CTA junks bid of PMFTC to recover ₧2.7B in taxes


Leading cigarette manufacturer Philip Morris Fortune Tobacco Corp. (PMFTC) has lost its bid to recover P2.7 billion in tax refund representing excise taxes paid for cigarette packs containing less than 20 sticks for the taxable period starting January 1, 2014 until December 31, 2015.

In a 24-page decision, the Court of Tax Appeals’ (CTA) Second Division junked PMFTC’s petition for review filed on July 11, 2019 assailing the Bureau of Internal Revenue’s (BIR) decision denying its demand for a refund or issuance of a tax credit certificate.

The CTA held that petitioner’s administrative and judicial claims were filed out of time, thus, it is no longer entitled to the claim for refund or issuance of tax credit for alleged erroneous or excessive paid excise taxes.

It noted that under Sections 204(C) and 229 of the National Internal Revenue Code of 1997 (NIRC) “no credit or refund of taxes or penalties shall be allowed unless the taxpayer files in writing the Commissioner a claim for credit or refund within 2 years after the payment of the tax or penalty.”

The said provisions also barred the filing of any suit or proceeding in any court for recovery of taxes alleged to have been erroneously or illegally assessed or collected.

In the case of PMFTC, the CTA noted that the payment of the subject excise taxes were made from February 20, 2014 until December 15, 2015, thus, the two-year prescriptive should end on December 17, 2017 at the latest.

However, PMFTC filed its administrative claim before the BIR and the judicial claim before the CTA only on June 13, 2019 and July 11, 2019, respectively.

The CTA did not give merit to petitioner’s claim that the temporary restraining order (TRO) issued by the Supreme Court in the Purisima case warrants the suspension of the two-year prescriptive period.

The petitioner argued that in deference to the said TRO, it continuously paid under protest the excise taxes allegedly due to the government under the subject revenue issuances, pending the appeal filed by the Secretary of Finance.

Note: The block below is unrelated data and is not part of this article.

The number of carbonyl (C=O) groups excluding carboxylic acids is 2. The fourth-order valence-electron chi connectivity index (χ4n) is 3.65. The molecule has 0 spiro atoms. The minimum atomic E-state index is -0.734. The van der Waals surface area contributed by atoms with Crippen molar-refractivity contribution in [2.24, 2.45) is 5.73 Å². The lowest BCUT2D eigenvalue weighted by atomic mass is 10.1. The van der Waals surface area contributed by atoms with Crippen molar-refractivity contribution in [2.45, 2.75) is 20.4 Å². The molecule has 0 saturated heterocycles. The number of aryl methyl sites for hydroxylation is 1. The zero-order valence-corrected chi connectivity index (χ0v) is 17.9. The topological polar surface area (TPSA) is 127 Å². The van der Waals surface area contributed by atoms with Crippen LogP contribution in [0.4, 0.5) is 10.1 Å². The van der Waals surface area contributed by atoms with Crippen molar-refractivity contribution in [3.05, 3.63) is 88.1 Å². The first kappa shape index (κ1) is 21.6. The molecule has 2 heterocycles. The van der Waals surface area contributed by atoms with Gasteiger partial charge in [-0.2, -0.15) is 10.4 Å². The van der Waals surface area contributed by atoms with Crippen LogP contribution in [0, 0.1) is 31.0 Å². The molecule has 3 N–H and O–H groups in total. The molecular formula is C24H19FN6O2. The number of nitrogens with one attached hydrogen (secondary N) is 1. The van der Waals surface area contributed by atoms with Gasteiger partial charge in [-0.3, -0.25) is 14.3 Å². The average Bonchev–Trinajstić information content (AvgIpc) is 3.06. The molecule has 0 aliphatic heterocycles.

Furthermore, petitioner contends that the two-year prescriptive period must likewise be suspended to avoid unjust enrichment on the part of the government at the expense of the taxpayer.

“Considering that in this case, the two-year prescriptive period under Section 229 of the NIRC of 1997 had already elapsed before petitioner filed its administrative and judicial claims, and since such prescriptive period continues to run regardless of any supervening cause that may arise after payment, the present Petition for Review must already fail,” the CTA said.

Furthermore, the CTA said the TRO issued by the Supreme Court (SC) in the Purisima case was not directed against the petitioner, but only to Philippine Tobacco Institute Inc. (PTI) , the Regional Trial Court of Las Piñas City and their representatives.

“In other words, since petitioner is not one to whom the TRO is directed, the same would have no binding effect on petitioner. Moreover, the fact that petitioner is a member of PTI does not automatically mean that it is one of the latter’s representatives,” it added.

“Thus, finding that petitioner’s refund claims have prescribed, and considering that two-year prescriptive period under Section 229 of the NIRC of 1997 is not only mandatory but t is also jurisdictional, this Court has no recourse but to dismiss the present Petition for Review, for its lack of jurisdiction.”


The PMFTC sought the refund after the SC, in a decision issued on April 17, 2017, affirmed with finality the decision of the trial court which declared null and void Revenue Regulation (RR) 17-2012 and Revenue Memorandum Circular (RMC) 90-2012 issued by then Finance Secretary Cesar Purisima for allegedly violating the Constitution and imposing tax rates not authorized by Republic Act (RA) 1035, or the Sin Tax Reform Law.

The decision stemmed from the petition for declaratory relief filed by the PTI which argued  that the excise tax rate of either P12 or P25 under RA 10351 should be imposed only on cigarettes packed by machine in packs of 20’s or packaging combinations of 20’s and should not be imposed on cigarette pouches of 5’s and 10’s

Section 11 of RR 17-2012 imposes an excise tax on individual cigarette pouches of 5’s and 10’s even if they are bundled or packed in packaging combinations not exceeding 20 cigarettes.

RMC 90-2012 provides for the initial classifications in tabular form, effective January 1, 2013, of locally-manufactured cigarette brands packed by machine according to the tax rates prescribed under RA 10351 based on the 2010 BIR price survey of these products, and the suggested net retail price declared in the latest sworn statement filed by the local manufacturer or importer.

On January 16, 2013, prior to the payment of excise tax on its cigarette packs of l0’s, petitioner wrote the BIR stating that the payment was being made under protest and without prejudice to its right to question the issuances before the court.

Petitioner then paid excise taxes on the 20’s cigarette packs and 2×10’s cigarette packaging combinations from February 20, 2014 until December 17, 2015.

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